Man guilty of murdering wife and daughters in East Ham in 2007

  • Published
Juli Begum andImage source, Met Police
Image caption,
Shakur murdered his wife and their two children before fleeing to Bangladesh immediately afterwards

A chef has been found guilty of murdering his estranged wife and two children 12 years ago.

Mohammed Abdul Shakur, 46, killed Juli Begum, 26, and his two young children Anika and Thanha Khanum at their east London home on New Year's Day 2007.

Shakur, who was extradited from Bangladesh in April, had a history of rape and violence against his wife, the Old Bailey was told.

He had denied three counts of murder and will be sentenced on Friday.

The three bodies were found at the family home in Nelson Street, East Ham, on 10 January after Ms Begum's sister raised the alarm, the court heard.

Anika, five, had been strangled with a white sock after being "stunned" by a punch or slap to the face, while her six-year-old sister suffered severe blows to the face that fractured her skull.

Their mother was believed to have been smothered with a soft pillow or cushion.

'Act of cowardice'

Officers found little cash in the house and Ms Begum's wedding jewellery was missing.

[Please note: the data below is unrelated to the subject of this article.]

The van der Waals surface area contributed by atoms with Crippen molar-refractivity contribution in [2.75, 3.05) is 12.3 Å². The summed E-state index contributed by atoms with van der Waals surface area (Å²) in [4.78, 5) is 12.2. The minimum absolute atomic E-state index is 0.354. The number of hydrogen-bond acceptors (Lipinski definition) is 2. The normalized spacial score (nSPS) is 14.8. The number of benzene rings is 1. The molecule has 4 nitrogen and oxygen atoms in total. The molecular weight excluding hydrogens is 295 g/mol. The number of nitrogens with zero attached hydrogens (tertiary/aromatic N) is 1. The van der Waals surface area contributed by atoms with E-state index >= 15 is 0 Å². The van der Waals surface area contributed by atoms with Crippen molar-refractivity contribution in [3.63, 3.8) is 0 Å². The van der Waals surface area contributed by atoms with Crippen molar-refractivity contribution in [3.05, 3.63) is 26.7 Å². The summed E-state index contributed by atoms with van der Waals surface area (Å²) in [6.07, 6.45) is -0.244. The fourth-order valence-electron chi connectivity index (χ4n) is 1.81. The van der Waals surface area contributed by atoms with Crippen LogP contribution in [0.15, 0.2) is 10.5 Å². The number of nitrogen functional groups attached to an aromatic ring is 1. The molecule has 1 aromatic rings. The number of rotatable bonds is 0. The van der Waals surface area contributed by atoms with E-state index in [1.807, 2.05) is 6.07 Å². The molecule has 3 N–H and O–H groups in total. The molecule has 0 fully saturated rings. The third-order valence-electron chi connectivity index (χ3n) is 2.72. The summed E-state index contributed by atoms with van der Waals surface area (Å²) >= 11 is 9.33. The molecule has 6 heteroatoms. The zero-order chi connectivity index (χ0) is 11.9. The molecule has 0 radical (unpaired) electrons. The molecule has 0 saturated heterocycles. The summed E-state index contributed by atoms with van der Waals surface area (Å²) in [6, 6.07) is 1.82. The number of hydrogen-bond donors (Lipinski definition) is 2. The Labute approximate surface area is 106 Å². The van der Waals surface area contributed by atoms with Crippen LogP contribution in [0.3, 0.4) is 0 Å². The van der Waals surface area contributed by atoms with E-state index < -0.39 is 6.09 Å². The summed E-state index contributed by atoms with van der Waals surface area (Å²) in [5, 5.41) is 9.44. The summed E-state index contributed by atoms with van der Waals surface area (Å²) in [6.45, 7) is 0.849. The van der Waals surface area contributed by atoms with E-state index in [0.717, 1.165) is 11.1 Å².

Shakur, who had been in debt, was traced on CCTV walking with Ms Begum and his daughters from and to Nelson Street on January 1.

Days later, he fled to Bangladesh to evade justice, the court heard.

The court heard how the couple had an arranged marriage in Bangladesh when Ms Begum was 19 and that after Shakur moved to London on a spousal visa, he became violent towards her and they separated.

Shakur worked at Indian restaurant in Frimley, Surrey, was paid cash in hand and allowed to live above his work, jurors were told.

He sent money to his family in Bangladesh while Ms Begum lived on child benefits, prosecutors said.

Following the conviction, Ms Begum's family said: "Abdul Shakur has destroyed our family. Shakur's final act of cowardice was fleeing to Bangladesh.

"This meant justice took so long to be delivered, it was something our mother never got to see."

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